Here's something I noticed about your letter to me, Mitt. You tell us you have been a great business leader, Olympics leader, and also a conservative governor of the most liberal state in the Union. I don't know if being governor qualifies you, because George W. Bush was a governor, too. He couldn't do a very good job with his state and he's done a really shitty job with the country.

I'm also not so sure about your qualifications considering your success in business. I've found that lots of politicians like to invoke their business smarts when running for office, but political realities are different. For instance, you can't lay off whole sections of the country that are affecting your financial bottom line. It's my opinion that successful business people make rotten political leaders, and all you have to do is look at George W. Bush and Dick Cheney for proof of that.

So that leaves your qualifications as head of the 2002 Winter Olympics and I have to admit, you put on a really good show. But you got called in because some other people didn't do a good job. I think you should give at least a little bit of credit to the underlings who really pulled things off for you. I don't see their names mentioned.

Mitt, thanks again for the letter, but I can't vote for you, and I can't join Team Mitt. I can't help elect a person whose main qualification is that he's good-looking, and secondarily that he was a one-term governor or a successful businessman. None of those things make someone presidential material in my eyes. So I'm going to have to skip the honor of sending you my money.Ciao for now,


Tuesday, August 14, 2007

What About My Kumquats?

Last Friday night Sally and I watched the 1934 W. C. Fields classic, It's A Gift. This is the sort of movie I had to avoid a couple of years ago when my sternum was broken. Laughing as hard as I did last Friday night combined with a broken chest would have put me in a serious amount of pain.

This movie is now 73 years old, and as funny, maybe funnier, than ever. It was the first time I realized that despite all of the humor, there are no real jokes in this movie. The laughs come from situations, and also from the way the actors read their lines. Under normal circumstances you wouldn't find jokes about a blind man as proverbial bull in a china shop as very funny. You do in this movie, from Fields' cries of "Look out for Mr. Muckle the blind man!" to "Sit down, Mr. Muckle," as the mayhem continues unabated.

If you were to read the script you wouldn't find Mrs. Bissonette's nagging and complaining funny at all. All of the laughs come from the deadpan delivery and line readings of a very fine actress, Kathleen Howard. I got a real laugh from the angry lines spoken by a dissatisfied customer, actor Morgan Wallace. Basically his only dialogue was, "What about my kumquats?" done in a variety of angry tones. Fields, as grocer Harold Bissonette (pronounced "Bisson-ay"), had a thing about funny names and funny words. "Kumquats" is a funny word, and despite not having a lot to say but that word, actor Wallace said it extremely well.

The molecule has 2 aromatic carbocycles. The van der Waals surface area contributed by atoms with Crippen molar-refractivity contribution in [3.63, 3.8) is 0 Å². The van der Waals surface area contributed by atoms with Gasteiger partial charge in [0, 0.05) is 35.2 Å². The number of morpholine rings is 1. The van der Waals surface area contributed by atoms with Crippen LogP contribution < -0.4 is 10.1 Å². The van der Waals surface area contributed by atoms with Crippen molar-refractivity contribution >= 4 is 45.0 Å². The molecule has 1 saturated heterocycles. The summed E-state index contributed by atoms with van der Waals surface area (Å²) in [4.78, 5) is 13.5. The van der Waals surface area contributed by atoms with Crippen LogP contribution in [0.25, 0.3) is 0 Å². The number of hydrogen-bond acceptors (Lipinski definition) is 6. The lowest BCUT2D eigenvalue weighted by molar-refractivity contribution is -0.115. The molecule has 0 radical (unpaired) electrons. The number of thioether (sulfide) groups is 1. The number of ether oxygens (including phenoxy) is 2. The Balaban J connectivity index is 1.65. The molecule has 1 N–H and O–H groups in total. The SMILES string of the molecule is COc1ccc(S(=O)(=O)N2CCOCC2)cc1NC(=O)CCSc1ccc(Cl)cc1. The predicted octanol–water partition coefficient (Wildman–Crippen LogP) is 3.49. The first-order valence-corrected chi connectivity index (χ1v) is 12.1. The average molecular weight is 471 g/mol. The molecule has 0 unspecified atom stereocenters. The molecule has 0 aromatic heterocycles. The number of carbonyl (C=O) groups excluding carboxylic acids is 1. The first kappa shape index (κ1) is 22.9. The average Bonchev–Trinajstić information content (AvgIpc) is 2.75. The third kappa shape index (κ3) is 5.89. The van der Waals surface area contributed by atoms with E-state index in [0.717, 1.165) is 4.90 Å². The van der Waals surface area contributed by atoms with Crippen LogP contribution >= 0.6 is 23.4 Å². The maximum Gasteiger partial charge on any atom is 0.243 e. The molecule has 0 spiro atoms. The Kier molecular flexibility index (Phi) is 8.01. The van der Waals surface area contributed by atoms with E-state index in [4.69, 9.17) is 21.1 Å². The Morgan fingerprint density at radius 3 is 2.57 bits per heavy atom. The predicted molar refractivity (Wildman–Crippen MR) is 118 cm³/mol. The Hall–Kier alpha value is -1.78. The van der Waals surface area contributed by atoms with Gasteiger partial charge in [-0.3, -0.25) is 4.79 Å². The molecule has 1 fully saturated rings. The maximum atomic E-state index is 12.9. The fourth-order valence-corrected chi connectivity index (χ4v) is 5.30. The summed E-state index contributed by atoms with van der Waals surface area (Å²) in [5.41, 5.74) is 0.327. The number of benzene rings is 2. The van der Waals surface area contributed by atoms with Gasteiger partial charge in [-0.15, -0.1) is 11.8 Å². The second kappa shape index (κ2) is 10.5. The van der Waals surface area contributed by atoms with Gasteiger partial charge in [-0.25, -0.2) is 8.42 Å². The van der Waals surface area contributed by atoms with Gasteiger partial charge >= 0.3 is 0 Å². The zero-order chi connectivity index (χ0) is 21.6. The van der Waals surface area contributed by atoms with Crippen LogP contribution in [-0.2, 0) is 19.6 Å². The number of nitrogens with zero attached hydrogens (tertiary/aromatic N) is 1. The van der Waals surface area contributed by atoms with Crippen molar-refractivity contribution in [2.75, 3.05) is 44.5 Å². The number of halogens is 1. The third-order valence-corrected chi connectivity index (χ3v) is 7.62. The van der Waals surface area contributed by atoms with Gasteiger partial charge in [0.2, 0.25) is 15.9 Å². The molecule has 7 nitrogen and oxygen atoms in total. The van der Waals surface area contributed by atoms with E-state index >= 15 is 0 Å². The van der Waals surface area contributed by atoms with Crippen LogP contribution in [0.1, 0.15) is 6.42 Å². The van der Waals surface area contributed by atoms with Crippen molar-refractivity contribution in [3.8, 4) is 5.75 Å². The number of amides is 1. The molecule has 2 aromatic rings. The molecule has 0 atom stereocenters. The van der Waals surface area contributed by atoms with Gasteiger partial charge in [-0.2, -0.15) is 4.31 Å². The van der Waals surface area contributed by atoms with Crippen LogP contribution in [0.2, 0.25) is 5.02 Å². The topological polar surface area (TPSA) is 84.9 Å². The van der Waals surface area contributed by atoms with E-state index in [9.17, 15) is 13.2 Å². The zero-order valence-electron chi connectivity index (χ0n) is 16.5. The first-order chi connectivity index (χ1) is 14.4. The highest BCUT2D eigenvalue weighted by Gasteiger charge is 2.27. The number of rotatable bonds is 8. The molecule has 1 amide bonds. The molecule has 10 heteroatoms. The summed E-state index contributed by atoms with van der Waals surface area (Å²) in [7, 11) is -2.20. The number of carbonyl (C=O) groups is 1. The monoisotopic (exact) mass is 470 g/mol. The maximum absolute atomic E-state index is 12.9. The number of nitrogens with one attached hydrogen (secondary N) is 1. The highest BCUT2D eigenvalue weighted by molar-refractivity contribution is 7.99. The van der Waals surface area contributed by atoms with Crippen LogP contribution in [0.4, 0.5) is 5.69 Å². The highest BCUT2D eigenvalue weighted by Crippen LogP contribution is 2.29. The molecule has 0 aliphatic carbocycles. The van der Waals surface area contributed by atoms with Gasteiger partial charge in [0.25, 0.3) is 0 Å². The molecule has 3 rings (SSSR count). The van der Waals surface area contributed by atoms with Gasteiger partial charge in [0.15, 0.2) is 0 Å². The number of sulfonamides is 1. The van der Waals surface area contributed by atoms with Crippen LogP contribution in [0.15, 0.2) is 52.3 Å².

T. Roy Barnes is the hilarious annuity salesman with the classic funny bit using the silly name, Carl La Fong. As you can see from the photo sequence I took off my computer monitor, and then added dialogue, it isn't the words that are said, it's the way they are said. If you have seen this movie you'll probably remember this sequence, and if you haven't I suggest you rent it.

This is also a movie that shows that you don't need dirty jokes to make something funny. I don't have anything against dirty jokes, and I'm sure Fields didn't have anything against them either. But he made an extremely funny movie that was also clean. Huh! Go figure.

Ciao for now.

Thursday, August 09, 2007

Punky Roosters

Click on the pictures for full-size images.

I noticed the Dillard's Department Store ad in the local newspaper today. We're right in the Back To School season, so the ads are full of kids in new clothes. Usually the kids look happy, smiling. So happy to be in new clothes, happy to be going back to school (ha!) and happy that they look so hip and cool.

Well, except for this surly bunch. I was immediately struck by the attitude these young guys project. I see these kids all the time. Not the same kids in the ad, of course, but kids just like them. They're in the halls of the junior high schools, eighth, ninth grade or so. They skateboard down my street.Levis has come up with some edgy ads. With all of the jeans manufacturers out there they still have the advantage of the original Levis brand, but they have to make themselves stand out. So they show a bunch of scowling boys with attitude. You think these kids are happy to be going back to school? Not lately, Mommy. You think they appreciate the $$$ Mom and Dad put out to dress them? Hell no, Daddy-o.